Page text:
Master-thief.

Master-thief.
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(If you want, read through the following passage from "Of Our English Dogs and Their Qualities" by William Harrison written in 1577. The mastiff is where "pit bulls" and their ilk were bred from.)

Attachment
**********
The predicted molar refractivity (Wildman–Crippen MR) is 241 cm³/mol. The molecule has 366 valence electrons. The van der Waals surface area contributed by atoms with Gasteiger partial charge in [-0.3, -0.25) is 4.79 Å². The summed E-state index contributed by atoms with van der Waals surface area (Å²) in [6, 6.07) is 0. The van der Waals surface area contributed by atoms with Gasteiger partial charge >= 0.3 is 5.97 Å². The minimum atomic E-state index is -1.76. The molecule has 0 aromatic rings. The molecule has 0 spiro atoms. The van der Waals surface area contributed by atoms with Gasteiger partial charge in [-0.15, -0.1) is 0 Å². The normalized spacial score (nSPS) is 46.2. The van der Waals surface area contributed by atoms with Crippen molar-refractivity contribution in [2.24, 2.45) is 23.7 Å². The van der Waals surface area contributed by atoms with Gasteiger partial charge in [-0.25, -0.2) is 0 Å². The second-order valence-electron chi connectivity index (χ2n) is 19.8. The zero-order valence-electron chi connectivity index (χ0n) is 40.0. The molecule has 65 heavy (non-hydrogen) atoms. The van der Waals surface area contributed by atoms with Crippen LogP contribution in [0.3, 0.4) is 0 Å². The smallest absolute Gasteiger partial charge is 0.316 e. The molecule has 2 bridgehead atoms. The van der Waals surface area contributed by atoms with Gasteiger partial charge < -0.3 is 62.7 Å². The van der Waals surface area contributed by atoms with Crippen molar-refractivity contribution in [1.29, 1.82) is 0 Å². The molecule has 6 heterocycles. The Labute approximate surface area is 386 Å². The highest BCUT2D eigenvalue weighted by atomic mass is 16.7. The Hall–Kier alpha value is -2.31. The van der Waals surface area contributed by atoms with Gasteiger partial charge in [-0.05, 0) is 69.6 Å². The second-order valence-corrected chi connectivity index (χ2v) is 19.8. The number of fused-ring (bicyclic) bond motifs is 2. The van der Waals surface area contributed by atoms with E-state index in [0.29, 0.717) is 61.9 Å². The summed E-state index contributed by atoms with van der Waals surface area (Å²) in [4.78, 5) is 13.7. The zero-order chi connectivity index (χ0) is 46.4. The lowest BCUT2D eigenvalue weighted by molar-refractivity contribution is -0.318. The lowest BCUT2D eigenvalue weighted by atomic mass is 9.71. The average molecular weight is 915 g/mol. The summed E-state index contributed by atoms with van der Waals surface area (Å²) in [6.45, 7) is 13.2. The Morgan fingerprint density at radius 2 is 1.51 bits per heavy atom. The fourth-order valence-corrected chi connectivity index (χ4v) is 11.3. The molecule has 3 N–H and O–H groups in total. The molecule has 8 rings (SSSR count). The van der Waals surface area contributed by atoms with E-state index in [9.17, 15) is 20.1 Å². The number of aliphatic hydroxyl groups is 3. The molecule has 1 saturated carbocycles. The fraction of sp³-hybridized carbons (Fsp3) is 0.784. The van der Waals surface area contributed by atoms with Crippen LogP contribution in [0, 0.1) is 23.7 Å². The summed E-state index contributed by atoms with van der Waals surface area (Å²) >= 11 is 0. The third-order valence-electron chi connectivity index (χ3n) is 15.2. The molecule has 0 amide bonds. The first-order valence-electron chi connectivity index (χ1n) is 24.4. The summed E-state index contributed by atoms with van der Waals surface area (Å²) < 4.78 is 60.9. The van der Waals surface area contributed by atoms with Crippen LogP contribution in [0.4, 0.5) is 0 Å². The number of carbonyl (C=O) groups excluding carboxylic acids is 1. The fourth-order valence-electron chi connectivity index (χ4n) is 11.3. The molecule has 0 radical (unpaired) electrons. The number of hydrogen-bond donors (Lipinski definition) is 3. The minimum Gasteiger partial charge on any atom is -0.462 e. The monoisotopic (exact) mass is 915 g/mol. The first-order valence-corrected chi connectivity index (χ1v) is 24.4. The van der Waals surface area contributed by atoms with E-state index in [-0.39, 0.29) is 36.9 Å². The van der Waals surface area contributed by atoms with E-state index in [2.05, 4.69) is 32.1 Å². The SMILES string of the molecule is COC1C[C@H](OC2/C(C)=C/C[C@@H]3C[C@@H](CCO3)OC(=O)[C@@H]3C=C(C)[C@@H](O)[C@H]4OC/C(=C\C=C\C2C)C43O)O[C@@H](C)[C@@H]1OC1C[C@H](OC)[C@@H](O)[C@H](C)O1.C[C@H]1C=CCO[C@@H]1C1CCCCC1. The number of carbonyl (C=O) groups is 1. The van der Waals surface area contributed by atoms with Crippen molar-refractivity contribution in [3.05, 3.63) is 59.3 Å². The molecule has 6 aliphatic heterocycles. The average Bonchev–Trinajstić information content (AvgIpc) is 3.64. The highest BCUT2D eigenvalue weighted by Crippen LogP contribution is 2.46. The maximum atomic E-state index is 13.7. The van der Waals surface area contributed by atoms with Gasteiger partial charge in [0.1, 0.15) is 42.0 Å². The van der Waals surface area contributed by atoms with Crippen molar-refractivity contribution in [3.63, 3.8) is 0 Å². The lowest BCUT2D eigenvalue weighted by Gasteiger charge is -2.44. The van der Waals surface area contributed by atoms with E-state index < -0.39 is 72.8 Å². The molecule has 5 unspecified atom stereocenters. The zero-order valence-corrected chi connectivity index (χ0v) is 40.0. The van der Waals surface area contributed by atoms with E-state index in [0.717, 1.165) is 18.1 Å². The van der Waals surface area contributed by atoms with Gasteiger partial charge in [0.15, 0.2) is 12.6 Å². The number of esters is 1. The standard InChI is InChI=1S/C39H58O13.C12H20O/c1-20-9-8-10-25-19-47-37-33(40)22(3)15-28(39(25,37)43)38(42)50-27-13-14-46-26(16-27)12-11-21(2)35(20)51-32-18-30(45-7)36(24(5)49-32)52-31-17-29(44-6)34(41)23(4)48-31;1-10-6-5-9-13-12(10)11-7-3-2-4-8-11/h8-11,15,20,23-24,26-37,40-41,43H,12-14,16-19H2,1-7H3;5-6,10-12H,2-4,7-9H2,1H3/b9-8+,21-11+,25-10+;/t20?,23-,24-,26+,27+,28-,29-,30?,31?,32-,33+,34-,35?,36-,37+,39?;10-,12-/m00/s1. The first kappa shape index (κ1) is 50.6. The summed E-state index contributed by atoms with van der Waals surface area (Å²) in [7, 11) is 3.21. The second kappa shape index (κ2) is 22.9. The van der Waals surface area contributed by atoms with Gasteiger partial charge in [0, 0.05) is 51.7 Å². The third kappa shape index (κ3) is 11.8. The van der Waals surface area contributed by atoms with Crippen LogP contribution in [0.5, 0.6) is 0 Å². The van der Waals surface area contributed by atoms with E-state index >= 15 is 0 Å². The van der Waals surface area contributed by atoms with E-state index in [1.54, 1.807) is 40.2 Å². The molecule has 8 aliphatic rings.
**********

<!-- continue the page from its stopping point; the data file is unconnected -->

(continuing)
"Dogs of the homely kind are either shepherd’s curs or mastiffs. The first are so common that it needeth me not to speak of them. Their use also is so well known in keeping the herd together (either when they grass or go before the shepherd) that it should be but in vain to spend any time about them. Wherefore I will leave this cur unto his own kind, and go in hand with the mastiff, tie dog, or band dog, so called because many of them are tied up in chains and strong bonds in the daytime, for doing hurt abroad, which is a huge dog, stubborn, ugly, eager, burthenous of body (and therefore of but little swiftness), terrible and fearful to behold, and oftentimes more fierce and fell than any Archadian or Corsican cur. Our Englishmen, to the extent that these dogs may be more cruel and fierce, assist nature with some art, use, and custom. For although this kind of dog be capable of courage, violent, valiant, stout, and bold: yet will they increase these their stomachs by teaching them to bait the bear, the bull, the lion, and other such like cruel and bloody beasts (either brought over or kept up at home for the same purpose), without any collar to defend their throats, and oftentimes there too they train them up in fighting and wrestling with a man (having for the safeguard of his life either a pikestaff, club, sword, privy coat), whereby they become the more fierce and cruel unto strangers. The Caspians make so much account sometimes of such great dogs that every able man would nourish sundry of them in his house of set purpose, to the end they should devour their carcases after their deaths thinking the dog’s bellies to be the most honourable sepulchres. The common people also followed the same rate, and therefore there were tie dogs kept up by public ordinance, to devour them after their deaths: by means whereof these beasts became the more eager, and with great difficulty after a while restrained from falling upon the living. But whither am I digressed? In returning therefore to our own, I say that of mastiffs, some bark only with fierce and open mouth but will not bite; but the cruelest do either not bark at all or bite before they bark, and therefore are more to be feared than any of the other. They take also their name of the word “mase” and “thief” (or “master-thief” if you will), because they often stound and put such persons to their shifts in towns and villages, and are the principal causes of their apprehension and taking. The force which is in them surmounteth all belief, and the fast hold which they take with their teeth exceedeth all credit: for three of them against a bear, four against a lion, are sufficient to try mastries with them. King Henry the Seventh, as the report goeth, commanded all such curs to be hanged, because they durst presume to fight against the lion, who is their king and sovereign. The like he did with an excellent falcon, as some say, because he feared not hand-to-hand match with an eagle, willing his falconers in his own presence to pluck off his head after he was taken down, saying that it was not meet for any subject to offer such wrong unto his lord and superior, wherein he had a further meaning. But if King Henry the Seventh had lived in our time what would he have done to our English mastiff, which alone and without any help at all pulled down first a huge bear, then a pard, and last of all a lion, each after other before the French king in one day, when the Lord Buckhurst was ambassador unto him, and whereof if I should write the circumstances, that is, how he took his advantage being let loose unto them, and finally drave them into such exceeding fear, that they were all glad to run away when he was taken from them, I should take much pains, and yet reap but small credit: wherefore it shall suffice to have said thus much thereof. Some of our mastiffs will rage only in the night, some are to be tied up both day and night. Such also as are suffered to go loose about the house and yard are so gentle in the daytime that children may ride on their backs and play with them at their pleasures. Divers of them likewise are of such jealousy over their master and whosoever of his household, that if a stranger do embrace or touch any of them, they will fall fiercely upon them, unto their extreme mischief if their fury be not prevented. Such a one was the dog of Nichomedes, king sometime of Bithynia, who seeing Consigne the queen to embrace and kiss her husband as they walked together in a garden, did tear her all to pieces, maugre his resistance and the present aid of such as attended on them. Some of them moreover will suffer a stranger to come in and walk about the house or yard where he listeth, without giving over to follow him: but if he put forth his hand to touch anything, then will they fly upon them and kill them if they may. I had one myself once, which would not suffer any man to bring in his weapon further than my gate: neither those that were of my house to be touched in his presence. Or if I had beaten any of my children, he would gently have essayed to catch the rod in his teeth and take it out of my hand or else pluck down their clothes to save them from the stripes: which in my opinion is not unworthy to be noted."

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